|M||BA-1833||msa_se5_5098||McDermott’s Tavern, 163 Church Lane|
|H||BA-1834||msa_se5_5099||House, 10004 Beaver Dam Rd|
|L||BA-1835||msa_se5_5100||Late Victorian House, 10006 Beaver Dam Rd|
|H||BA-1836||msa_se5_5101||House, 9937 Railroad Ave|
|D||BA-1837||msa_se5_5102||Duplex, 1927-28 Railroad Ave, Carrie Poe|
|S||BA-2307||msa_se5_5580||Miller’s Cottages & Shipley Mill, 1305 Beaver Dam Rd|
|B||BA-2806||msa_se5_24249||Marble track bed, Industry Lane|
|T||BA-2943||msa_se5_38975||Texas Village (Application for Texas Station Historic District)|
Thank you to the many people people who joined me for the discussion about Texas Maryland that was held at the Hereford Branch of the Baltimore County Public Library on October 16, 2014. I wish I could have recorded the many stories that were told by descendants and former Texas residents. Some of you have promised to bring documents and photos to the Historical Society so that they can be scanned in high resolution to be added to the Texas collection.
Several of you asked about the World War I munitions plant that was located in Texas. I am hoping that I can someday produce an historic map showing the locations of former structures in Texas, but in the meantime, I though I would share what I have found so far. Americas Munitions is just one of the many documents where I see the Texas Maryland munitions plant mentioned. I have also uploaded a few others, such as Poole war munitions 1915 and Poole Engineering Iron Age. I also found an article in the 1920 Towson Jeffersonian (see 1920 Texas Md Poole) that describe the purchase of the property by Mr. Bosley, to include the Padian mansion (Taylor’s Hall, the former Cockey Estate), other buildings and land, with the intent to start a quarrying operation as well as farming. Note that the same newspaper column mentions a Miss Kathryn McGuire and the funeral of Miss Loretta Tull.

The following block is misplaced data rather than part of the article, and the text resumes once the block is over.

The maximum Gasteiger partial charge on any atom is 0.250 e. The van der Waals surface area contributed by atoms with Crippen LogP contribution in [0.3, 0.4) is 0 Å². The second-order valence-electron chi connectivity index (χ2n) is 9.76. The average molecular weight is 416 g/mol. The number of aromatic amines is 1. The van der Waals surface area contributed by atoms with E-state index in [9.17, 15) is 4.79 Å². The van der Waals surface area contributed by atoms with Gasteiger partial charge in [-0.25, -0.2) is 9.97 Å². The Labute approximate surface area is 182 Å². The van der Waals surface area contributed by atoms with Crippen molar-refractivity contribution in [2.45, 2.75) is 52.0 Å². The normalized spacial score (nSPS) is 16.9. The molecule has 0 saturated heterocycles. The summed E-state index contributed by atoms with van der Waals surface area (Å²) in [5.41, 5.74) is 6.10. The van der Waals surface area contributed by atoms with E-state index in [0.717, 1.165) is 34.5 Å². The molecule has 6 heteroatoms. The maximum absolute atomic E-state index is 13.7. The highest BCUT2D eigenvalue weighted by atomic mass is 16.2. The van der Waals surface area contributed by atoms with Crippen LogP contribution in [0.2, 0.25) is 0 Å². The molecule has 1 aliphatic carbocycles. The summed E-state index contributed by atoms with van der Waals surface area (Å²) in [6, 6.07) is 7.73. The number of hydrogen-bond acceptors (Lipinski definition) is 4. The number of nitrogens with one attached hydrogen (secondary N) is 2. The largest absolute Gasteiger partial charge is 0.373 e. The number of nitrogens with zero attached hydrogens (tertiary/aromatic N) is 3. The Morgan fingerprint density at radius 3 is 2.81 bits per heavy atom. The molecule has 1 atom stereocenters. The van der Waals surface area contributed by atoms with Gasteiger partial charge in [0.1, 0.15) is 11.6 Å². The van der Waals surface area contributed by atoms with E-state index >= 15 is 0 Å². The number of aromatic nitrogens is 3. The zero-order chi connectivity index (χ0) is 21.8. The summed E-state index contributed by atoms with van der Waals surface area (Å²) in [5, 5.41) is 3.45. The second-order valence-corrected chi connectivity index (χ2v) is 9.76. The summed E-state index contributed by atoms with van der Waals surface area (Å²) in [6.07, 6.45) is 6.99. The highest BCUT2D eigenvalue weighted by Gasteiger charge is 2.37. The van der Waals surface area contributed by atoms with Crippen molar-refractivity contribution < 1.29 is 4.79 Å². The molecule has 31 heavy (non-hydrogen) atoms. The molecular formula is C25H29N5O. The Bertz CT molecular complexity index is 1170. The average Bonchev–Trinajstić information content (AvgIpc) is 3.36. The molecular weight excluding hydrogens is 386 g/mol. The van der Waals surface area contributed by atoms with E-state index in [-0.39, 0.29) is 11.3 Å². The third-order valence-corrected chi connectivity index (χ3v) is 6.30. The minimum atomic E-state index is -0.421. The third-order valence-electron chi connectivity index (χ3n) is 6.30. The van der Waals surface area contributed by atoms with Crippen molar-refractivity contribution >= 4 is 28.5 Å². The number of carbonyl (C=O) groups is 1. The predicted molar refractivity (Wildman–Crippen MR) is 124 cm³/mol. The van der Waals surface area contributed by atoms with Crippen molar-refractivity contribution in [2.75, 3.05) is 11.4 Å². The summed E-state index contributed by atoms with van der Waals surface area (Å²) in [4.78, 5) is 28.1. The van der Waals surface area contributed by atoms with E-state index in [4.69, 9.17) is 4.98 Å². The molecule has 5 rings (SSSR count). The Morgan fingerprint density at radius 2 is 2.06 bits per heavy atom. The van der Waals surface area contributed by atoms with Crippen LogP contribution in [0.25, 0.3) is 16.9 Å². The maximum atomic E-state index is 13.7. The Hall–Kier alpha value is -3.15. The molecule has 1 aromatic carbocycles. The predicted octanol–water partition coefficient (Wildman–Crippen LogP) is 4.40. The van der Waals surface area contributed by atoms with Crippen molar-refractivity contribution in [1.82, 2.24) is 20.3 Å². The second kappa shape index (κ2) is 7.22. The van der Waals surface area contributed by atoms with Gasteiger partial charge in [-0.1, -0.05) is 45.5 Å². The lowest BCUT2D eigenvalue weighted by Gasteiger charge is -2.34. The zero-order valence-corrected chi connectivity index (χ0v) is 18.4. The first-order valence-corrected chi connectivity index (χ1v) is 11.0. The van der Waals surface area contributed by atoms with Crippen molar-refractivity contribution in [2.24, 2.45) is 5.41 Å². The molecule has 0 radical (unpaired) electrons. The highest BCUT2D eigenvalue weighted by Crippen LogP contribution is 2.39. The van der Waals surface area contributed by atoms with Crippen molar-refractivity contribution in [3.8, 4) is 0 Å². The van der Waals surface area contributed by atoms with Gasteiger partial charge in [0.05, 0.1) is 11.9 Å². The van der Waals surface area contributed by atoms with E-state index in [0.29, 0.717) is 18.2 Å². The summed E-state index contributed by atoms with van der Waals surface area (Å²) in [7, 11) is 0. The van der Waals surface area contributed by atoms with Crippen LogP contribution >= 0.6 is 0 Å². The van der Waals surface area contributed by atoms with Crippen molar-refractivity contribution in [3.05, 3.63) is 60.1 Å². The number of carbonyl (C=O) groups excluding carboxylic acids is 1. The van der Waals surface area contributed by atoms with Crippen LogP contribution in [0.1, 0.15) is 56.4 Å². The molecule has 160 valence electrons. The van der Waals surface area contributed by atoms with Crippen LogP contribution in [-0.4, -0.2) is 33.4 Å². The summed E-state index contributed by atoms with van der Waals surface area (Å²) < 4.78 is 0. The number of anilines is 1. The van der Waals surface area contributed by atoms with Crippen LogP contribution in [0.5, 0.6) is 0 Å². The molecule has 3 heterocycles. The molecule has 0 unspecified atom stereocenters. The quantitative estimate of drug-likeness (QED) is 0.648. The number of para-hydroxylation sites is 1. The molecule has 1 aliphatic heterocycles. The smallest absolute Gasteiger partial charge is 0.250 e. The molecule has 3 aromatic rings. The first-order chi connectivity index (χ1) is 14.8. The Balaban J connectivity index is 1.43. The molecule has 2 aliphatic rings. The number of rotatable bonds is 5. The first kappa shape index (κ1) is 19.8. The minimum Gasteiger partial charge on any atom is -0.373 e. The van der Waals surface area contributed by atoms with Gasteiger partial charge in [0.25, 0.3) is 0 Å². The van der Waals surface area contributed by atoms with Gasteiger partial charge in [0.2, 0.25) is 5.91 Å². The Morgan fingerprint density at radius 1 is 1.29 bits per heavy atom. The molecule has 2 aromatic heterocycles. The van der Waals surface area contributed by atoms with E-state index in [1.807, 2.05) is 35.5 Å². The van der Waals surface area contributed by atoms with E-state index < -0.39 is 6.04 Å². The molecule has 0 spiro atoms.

For more about Taylor’s Hall, see http://msa.maryland.gov/megafile/msa/stagsere/se1/se5/003000/003500/003500/pdf/msa_se5_3500.pdf
If any of you have more information to share, please let me know. ~~Cassie
Col. Harry Gilmor, of Glen Ellyn, near Texas Maryland, raised a confederate regiment of Irish immigrants living in Texas Maryland. My great-great-grandfather, Patrick Scally and his brother-in-law, Michael Croghan, were among those who served in the Confederacy under Gilmor during the Civil War. Do you have an ancestor from Texas Maryland who served (on either side) during the civil war?
If you know about Texas Maryland, you know that there is not much left to save about the village itself. There are buildings that I would like to see preserved, and there is St. Joseph’s Church and School, and although it is all called Cockeysville now, plenty of people still refer to the area as “Texas”. But what is the best way for us to “Save Texas”? Are you willing to share your family history? Family photos? Objects or documents related to the history of Texas and its residents? Other ideas?
It used to be a village in Baltimore County that was settled by Irish and other immigrants during the 19th century but grew with and then was overtaken by Cockeysville. It was once called Clark’s Switch, and Ellengowan, and there was even a Post Office there until the 1950s. If you ever lived there or had an ancestor who lived there, you know where it is, and can probably still imagine what it used to be. I hope to be able to save and share all of your memories so that others will know about the area and what it meant to those who lived there or came from there.
At the intersection of genealogy and public history